These details helped Chiefs punter become All-Pro: ‘I’m just trying to keep rolling’
Tommy Townsend, in his third season with the Kansas City Chiefs, acknowledges that some recent individual honors he’s received have been meaningful.
Townsend was the AFC’s special teams player of the month in September. Then, in the last few weeks, he was named both first-team All-Pro at punter and was selected for his first Pro Bowl.
“It’s definitely nice to get recognized at some point, especially at a position such as punter. It’s one of the least glorious positions, I’d say,” Townsend said with a smile. “So it is cool. It’s not as black and white as kicking, like, ‘Oh, you make it. Great job. Great job.’ Sometimes we go unnoticed, but it’s OK. It’s part of the position. I accept it. But it’s definitely cool to be recognized for it.”
What’s especially rewarding for Townsend is knowing the process it took him to get here.
The 26-year-old says there are “a million things that I could go and name” that he hoped to improve upon this past offseason. The most important, though, was correcting issues with his leg swing.
Townsend says, in the simplest terms, he was looking to improve his attack angle to the ball. That starts before the kick even happens, as if a punter’s strides are too long before he makes contact, the result can be that your heel kicks your butt on the backswing.
“Basically, you don’t want that,” Townsend said.
There’s a fine line, though. Townsend still needs his kicking leg to get plenty of extension back while looking to create lag that generates the force required to drive the ball downfield.
All those details have come together this season. Through the regular season, Townsend led the NFL in net punt average (45.6 yards) and was second in yards per punt (50.4).
“Obviously, I got those (issues) sorted out and worked some things through preseason,” Townsend said, “and was able to get it straightened out before the season.”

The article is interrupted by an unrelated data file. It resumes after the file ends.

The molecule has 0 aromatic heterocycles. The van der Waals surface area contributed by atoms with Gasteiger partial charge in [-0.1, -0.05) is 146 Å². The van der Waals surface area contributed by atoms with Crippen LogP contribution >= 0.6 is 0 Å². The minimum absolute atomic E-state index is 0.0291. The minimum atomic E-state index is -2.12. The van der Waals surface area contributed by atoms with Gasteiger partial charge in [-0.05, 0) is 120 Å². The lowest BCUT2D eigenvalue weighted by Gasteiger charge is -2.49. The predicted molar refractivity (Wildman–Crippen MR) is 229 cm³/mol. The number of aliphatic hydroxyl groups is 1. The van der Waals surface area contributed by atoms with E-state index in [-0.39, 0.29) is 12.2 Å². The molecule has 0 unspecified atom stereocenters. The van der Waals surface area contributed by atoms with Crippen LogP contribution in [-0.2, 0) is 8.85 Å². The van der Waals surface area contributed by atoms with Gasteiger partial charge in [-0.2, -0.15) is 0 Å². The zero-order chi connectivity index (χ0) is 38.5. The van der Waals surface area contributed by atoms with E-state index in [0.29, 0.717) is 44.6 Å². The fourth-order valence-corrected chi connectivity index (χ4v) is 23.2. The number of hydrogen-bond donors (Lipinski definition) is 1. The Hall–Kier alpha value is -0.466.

Chiefs special teams coordinator Dave Toub has been most pleased with Townsend’s improved consistency after the two discussed that aspect before the season. The reliability continued in last week’s playoff game against the Jacksonville Jaguars, as Townsend averaged 50.8 yards on four punts with a net average of 45.
“Game in and game out, he’s been great,” Toub said. “And he’s banging that ball high for us so we can get down there and cover.”
Townsend also made a change last week while working to ensure his holds would be executed properly.
On a cold, damp day at Arrowhead Stadium, Townsend wore white gloves for his holding duties. Townsend said he hadn’t done that recently after experimenting with it some during his rookie year two seasons ago.
Part of the gloves’ purpose is protection. Townsend said when it’s especially cold, football laces can “feel like razor blades” when caught on a field-goal snap.
The moisture, however, added a different dimension to Townsend making the switch.
“I wanted to wear them this past game just because it was raining and snowing, and the ball was really slick,” Townsend said. “And especially when the nose of the ball — when the ball’s put down by the snapper — if the nose of the ball is touching paint, the wet paint on the ball makes the ball feel even more slick. It feels like oil. So I just wore the rain gloves just to get a little extra tack on the ball.”
Snaps and holds were not an issue Saturday, as Chiefs kicker Harrison Butker went 3 for 3 on extra points and made two 50-yard field goals.
The biggest game of the season, to this point, looms Sunday, as KC plays Cincinnati in the AFC Championship Game at Arrowhead.
Townsend will enter the matchup confident in his punting abilities — while backed by a consistent drive to improve.
“I’ve done a lot of work off the field, just trying to straighten out my mental and just trying to figure out a more relaxed approach. And I’d say I’ve been fairly successful doing that,” Townsend said. “So it’s just one of those things I’m just trying to keep rolling.”